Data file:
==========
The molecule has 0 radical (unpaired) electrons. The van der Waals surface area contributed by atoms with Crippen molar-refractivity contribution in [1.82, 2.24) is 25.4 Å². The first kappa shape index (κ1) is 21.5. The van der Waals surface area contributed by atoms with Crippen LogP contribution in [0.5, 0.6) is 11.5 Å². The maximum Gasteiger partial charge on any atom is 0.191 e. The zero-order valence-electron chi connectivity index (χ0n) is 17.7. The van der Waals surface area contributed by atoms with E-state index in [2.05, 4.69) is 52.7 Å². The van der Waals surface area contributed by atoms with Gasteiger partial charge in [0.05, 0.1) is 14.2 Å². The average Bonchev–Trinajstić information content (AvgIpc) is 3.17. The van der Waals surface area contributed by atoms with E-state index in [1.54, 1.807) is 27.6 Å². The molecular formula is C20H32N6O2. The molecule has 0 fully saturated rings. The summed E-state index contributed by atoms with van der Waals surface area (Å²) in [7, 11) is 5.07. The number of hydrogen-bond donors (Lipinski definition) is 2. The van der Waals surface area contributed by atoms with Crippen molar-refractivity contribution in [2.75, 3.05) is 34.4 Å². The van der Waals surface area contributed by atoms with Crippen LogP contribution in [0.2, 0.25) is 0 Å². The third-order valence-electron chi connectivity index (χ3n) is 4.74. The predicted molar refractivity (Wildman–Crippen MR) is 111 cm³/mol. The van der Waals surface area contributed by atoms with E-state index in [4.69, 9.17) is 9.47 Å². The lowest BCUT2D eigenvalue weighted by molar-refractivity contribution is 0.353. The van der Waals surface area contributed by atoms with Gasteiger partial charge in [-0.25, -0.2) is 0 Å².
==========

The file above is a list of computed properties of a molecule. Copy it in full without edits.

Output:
The molecule has 0 radical (unpaired) electrons. The van der Waals surface area contributed by atoms with Crippen molar-refractivity contribution in [1.82, 2.24) is 25.4 Å². The first kappa shape index (κ1) is 21.5. The van der Waals surface area contributed by atoms with Crippen LogP contribution in [0.5, 0.6) is 11.5 Å². The maximum Gasteiger partial charge on any atom is 0.191 e. The zero-order valence-electron chi connectivity index (χ0n) is 17.7. The van der Waals surface area contributed by atoms with E-state index in [2.05, 4.69) is 52.7 Å². The van der Waals surface area contributed by atoms with Gasteiger partial charge in [0.05, 0.1) is 14.2 Å². The average Bonchev–Trinajstić information content (AvgIpc) is 3.17. The van der Waals surface area contributed by atoms with E-state index in [1.54, 1.807) is 27.6 Å². The molecular formula is C20H32N6O2. The molecule has 0 fully saturated rings. The summed E-state index contributed by atoms with van der Waals surface area (Å²) in [7, 11) is 5.07. The number of hydrogen-bond donors (Lipinski definition) is 2. The van der Waals surface area contributed by atoms with Crippen molar-refractivity contribution in [2.75, 3.05) is 34.4 Å². The van der Waals surface area contributed by atoms with Crippen LogP contribution in [0.2, 0.25) is 0 Å². The third-order valence-electron chi connectivity index (χ3n) is 4.74. The predicted molar refractivity (Wildman–Crippen MR) is 111 cm³/mol. The van der Waals surface area contributed by atoms with E-state index in [4.69, 9.17) is 9.47 Å². The lowest BCUT2D eigenvalue weighted by molar-refractivity contribution is 0.353. The van der Waals surface area contributed by atoms with Gasteiger partial charge in [-0.25, -0.2) is 0 Å².